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'Archery through Pictures' photo thread.

  • #1
    Moderators, Society & Culture Moderators Posts: 8,529 mod greysides


    Thread opened for posting of archery pictures, flight, clout, field or target.

    Please take a look at this new advisory section of charter before you post.


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Comments



  • Great idea for a thread!... Have far too many photo's to post though! Here are one or two... I'm the chunky fella in the green polo shirt! :D

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  • Lardy, if you right click on the link to the attached images in the upload pop-up box as soon as you've up-loaded, then click 'copy link location', click on insertimage.gif and paste in the link then this happens..

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    You end up with the picture visible and the attachment link underneath. Mind you, it won't resize them. :)

    Some nice pictures in that lot.




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    Lardy, were you at this one? UKIFAC 2011, at Tintern Abbey.




  • greysides wrote: »
    Lardy, were you at this one? UKIFAC 2011, at Tintern Abbey.

    No, UKIFAC not really my bag to be honest... Shooting at roundels makes my eyes bleed! :D We, (Valley Bowmen) are hosting the UKIFAC in 2015 though. Should be interesting!
    Are you heading to the Dunbrody 10 year anniversary shoot this coming weekend? 100 target course is going to be epic! Hog roast on the Saturday night, too! :cool:




  • Afraid not, will be working so I've the next weekend off. :(


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  • A few pictures from the Irish Open 3D Championships. Picture quality in the woods wasn't great and the resizing has made them even worse. Sorry.


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    Brady Ellison wins WC Lausanne in a shootoff!

    His THIRD Archery World Cup Final title. Sixteen year old Marcus D'Almeida, the youngest ever Finalist, takes home silver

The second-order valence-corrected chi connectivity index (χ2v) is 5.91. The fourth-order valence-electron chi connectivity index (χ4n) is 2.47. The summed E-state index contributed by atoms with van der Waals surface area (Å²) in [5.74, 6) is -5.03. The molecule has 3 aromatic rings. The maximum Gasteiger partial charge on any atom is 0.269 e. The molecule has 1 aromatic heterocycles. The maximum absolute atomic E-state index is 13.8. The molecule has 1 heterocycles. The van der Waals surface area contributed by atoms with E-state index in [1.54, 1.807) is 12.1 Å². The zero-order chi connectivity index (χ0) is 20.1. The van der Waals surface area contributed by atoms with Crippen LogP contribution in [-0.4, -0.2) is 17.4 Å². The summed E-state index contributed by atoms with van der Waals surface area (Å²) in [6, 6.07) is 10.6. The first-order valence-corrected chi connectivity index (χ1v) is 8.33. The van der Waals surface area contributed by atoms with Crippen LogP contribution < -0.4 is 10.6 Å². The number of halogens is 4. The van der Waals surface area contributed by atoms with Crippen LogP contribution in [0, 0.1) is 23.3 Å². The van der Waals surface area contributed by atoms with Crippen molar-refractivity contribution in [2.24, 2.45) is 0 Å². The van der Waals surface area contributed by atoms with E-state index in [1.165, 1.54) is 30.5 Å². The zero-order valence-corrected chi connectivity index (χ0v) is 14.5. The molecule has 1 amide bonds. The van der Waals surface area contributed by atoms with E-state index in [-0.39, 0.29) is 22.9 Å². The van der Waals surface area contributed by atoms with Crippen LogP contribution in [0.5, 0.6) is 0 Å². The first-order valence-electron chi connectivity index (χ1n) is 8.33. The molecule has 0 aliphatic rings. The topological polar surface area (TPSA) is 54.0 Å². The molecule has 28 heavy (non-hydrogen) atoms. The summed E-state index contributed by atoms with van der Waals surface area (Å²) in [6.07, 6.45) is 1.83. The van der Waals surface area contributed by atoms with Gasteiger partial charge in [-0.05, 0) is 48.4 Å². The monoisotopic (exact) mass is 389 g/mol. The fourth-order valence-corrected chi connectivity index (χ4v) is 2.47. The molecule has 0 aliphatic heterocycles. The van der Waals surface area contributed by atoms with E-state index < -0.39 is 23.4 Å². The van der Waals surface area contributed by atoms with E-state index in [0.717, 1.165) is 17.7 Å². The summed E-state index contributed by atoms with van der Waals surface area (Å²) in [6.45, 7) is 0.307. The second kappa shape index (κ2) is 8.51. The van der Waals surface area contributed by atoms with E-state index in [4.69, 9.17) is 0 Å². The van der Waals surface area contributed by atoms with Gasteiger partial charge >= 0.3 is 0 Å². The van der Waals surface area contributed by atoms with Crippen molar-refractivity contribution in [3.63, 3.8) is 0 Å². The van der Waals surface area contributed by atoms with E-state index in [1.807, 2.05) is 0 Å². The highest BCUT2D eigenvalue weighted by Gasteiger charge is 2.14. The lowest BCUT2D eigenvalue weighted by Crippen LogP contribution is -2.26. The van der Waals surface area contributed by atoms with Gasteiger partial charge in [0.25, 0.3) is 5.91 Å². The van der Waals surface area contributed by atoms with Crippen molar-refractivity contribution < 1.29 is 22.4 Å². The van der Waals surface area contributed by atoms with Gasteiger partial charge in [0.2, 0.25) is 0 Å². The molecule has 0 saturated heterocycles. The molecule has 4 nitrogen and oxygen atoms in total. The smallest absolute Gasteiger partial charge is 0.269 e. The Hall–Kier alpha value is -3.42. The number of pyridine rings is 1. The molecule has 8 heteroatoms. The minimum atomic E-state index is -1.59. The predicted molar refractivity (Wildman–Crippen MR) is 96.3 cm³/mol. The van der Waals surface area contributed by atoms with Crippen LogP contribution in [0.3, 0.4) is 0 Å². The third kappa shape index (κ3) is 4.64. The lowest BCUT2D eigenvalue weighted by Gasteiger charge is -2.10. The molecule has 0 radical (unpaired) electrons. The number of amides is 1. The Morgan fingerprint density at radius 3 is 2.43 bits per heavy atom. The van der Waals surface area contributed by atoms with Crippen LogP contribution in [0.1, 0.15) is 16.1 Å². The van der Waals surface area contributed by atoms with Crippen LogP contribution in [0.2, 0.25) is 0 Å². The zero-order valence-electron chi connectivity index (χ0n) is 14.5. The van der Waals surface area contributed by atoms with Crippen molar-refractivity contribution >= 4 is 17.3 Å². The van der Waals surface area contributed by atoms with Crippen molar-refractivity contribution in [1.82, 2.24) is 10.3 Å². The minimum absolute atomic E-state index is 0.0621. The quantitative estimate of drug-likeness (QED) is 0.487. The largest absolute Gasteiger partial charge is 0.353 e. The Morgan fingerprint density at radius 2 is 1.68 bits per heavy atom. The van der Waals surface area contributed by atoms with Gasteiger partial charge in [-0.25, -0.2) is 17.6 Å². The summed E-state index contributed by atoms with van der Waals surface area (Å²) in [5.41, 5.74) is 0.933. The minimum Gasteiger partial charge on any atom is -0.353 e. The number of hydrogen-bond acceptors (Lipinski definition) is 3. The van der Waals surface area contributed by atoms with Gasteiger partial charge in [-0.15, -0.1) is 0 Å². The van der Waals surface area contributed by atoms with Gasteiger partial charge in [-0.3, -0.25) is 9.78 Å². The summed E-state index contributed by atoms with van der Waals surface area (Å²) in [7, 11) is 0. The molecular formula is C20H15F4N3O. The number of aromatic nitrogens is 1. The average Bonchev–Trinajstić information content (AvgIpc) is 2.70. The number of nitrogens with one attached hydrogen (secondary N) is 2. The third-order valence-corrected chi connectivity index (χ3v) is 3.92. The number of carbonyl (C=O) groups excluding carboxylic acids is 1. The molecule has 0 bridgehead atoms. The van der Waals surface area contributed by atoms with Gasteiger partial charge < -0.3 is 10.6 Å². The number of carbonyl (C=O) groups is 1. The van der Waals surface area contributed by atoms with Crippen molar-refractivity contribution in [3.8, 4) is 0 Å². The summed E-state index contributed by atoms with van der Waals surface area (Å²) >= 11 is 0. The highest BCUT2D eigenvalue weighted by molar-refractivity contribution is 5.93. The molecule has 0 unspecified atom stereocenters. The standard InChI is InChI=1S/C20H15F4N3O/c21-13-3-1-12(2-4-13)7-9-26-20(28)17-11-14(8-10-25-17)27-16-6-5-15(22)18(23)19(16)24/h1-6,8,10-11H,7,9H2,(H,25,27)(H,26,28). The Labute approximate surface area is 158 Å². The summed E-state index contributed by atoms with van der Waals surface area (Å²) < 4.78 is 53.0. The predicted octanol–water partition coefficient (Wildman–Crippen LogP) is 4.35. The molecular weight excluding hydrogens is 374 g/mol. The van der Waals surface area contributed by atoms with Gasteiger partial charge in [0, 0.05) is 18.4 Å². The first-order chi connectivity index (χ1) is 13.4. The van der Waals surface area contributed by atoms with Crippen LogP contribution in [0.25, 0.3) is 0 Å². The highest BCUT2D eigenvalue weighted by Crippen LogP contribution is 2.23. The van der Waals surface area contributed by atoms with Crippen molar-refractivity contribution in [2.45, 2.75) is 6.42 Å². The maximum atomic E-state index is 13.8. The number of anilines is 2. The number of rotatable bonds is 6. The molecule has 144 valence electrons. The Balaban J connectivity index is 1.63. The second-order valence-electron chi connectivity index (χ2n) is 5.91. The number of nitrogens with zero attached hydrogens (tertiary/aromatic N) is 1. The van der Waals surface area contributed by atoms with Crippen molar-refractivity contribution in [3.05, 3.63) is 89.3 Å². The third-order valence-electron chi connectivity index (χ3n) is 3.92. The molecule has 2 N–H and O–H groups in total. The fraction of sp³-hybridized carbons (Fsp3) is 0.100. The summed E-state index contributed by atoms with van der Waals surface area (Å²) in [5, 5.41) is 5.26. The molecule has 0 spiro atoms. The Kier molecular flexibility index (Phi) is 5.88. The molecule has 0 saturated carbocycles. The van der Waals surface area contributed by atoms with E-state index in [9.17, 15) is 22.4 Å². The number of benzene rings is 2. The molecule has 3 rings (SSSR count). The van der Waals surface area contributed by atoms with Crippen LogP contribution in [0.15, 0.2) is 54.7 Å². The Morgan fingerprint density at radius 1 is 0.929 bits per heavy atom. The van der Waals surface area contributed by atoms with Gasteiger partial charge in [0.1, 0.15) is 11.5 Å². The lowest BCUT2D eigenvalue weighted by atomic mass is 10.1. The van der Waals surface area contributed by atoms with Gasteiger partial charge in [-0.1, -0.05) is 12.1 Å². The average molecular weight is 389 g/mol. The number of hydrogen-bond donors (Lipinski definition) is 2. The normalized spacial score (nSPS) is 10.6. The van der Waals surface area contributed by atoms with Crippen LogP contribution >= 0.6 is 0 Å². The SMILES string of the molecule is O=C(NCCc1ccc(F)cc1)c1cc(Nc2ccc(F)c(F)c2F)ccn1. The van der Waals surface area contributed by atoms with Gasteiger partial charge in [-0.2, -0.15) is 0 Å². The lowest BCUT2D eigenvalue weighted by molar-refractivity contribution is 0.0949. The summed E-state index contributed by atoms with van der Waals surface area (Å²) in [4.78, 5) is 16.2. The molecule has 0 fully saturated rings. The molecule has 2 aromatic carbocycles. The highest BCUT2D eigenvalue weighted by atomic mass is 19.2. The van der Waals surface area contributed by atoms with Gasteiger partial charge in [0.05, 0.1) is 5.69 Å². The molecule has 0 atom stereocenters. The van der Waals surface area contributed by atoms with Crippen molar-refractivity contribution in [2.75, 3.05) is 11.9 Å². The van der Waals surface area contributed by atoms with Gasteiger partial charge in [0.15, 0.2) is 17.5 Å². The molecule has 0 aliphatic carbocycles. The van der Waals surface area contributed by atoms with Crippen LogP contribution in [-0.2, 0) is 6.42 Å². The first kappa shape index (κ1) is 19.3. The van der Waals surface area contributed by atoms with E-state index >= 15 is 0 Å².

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    Khatuna Lorig has shot for her home country of Georgia, the USSR and, now, for the US.

    USSR (1992), Georgia (1996-2000), USA (2008-2012)




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  • The Pro Archery Series, Dan-y-Darren quarry, Wales.

    http://vimeo.com/106043746

    Top compound archers shooting it out for pride in a disused quarry.


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    Photo credit and source.




  • A few pictures from the 2014 European 3D Championships.


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    As can be seen from this selection of top archers, competitive archery is a sport for all ages.




  • Pictures from Stage 2 of the Indoor Archery World Cup held recently in Bangkok, Thailand. Stage 1 was held in Marrakesh, Morocco. The last two stages will be held in 2015, in Nimes and then Las Vegas. While indoor archery is a mental pressure cooker at this level, Vegas takes it to a whole new level.

    The format is that Day 1 is a practice day and competition takes place on days 2 and 3. The indoor divisions for this discipline of archery are Recurve and Compound.

    The first day of competition is 3 ends for warm up and then straight into scoring. The first days competition forms the Qualifying round and the top 32 archers in each Category (a combination of division and class, the age/sex classification so for example, recurve women, compound men) then go forward to the day 2 elimination rounds. Here, they are progressively reduced from 32 to 16, then 8,4 and 2 for the finals.